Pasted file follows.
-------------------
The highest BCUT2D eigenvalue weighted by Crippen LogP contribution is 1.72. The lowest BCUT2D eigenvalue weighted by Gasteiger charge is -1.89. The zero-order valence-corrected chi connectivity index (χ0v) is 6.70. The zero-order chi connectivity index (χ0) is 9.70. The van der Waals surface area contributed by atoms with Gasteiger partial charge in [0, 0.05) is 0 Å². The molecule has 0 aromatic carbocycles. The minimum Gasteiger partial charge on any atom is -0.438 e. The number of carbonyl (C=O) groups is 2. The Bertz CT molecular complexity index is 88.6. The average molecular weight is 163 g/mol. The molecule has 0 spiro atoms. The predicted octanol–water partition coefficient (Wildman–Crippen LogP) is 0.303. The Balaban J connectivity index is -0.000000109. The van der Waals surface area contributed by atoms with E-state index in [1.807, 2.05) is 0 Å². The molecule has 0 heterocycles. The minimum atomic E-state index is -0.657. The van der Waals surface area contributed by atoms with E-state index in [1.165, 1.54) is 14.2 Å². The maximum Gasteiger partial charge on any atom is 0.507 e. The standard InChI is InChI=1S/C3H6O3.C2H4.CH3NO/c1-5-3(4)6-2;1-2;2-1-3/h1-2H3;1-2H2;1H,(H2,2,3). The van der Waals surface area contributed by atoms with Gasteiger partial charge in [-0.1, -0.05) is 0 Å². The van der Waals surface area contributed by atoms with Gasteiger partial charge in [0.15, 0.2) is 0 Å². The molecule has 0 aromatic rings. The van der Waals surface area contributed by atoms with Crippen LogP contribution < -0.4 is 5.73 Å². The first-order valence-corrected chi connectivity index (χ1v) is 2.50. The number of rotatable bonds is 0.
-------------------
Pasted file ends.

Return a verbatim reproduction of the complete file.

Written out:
The highest BCUT2D eigenvalue weighted by Crippen LogP contribution is 1.72. The lowest BCUT2D eigenvalue weighted by Gasteiger charge is -1.89. The zero-order valence-corrected chi connectivity index (χ0v) is 6.70. The zero-order chi connectivity index (χ0) is 9.70. The van der Waals surface area contributed by atoms with Gasteiger partial charge in [0, 0.05) is 0 Å². The molecule has 0 aromatic carbocycles. The minimum Gasteiger partial charge on any atom is -0.438 e. The number of carbonyl (C=O) groups is 2. The Bertz CT molecular complexity index is 88.6. The average molecular weight is 163 g/mol. The molecule has 0 spiro atoms. The predicted octanol–water partition coefficient (Wildman–Crippen LogP) is 0.303. The Balaban J connectivity index is -0.000000109. The van der Waals surface area contributed by atoms with E-state index in [1.807, 2.05) is 0 Å². The molecule has 0 heterocycles. The minimum atomic E-state index is -0.657. The van der Waals surface area contributed by atoms with E-state index in [1.165, 1.54) is 14.2 Å². The maximum Gasteiger partial charge on any atom is 0.507 e. The standard InChI is InChI=1S/C3H6O3.C2H4.CH3NO/c1-5-3(4)6-2;1-2;2-1-3/h1-2H3;1-2H2;1H,(H2,2,3). The van der Waals surface area contributed by atoms with Gasteiger partial charge in [-0.1, -0.05) is 0 Å². The van der Waals surface area contributed by atoms with Gasteiger partial charge in [0.15, 0.2) is 0 Å². The molecule has 0 aromatic rings. The van der Waals surface area contributed by atoms with Crippen LogP contribution < -0.4 is 5.73 Å². The first-order valence-corrected chi connectivity index (χ1v) is 2.50. The number of rotatable bonds is 0.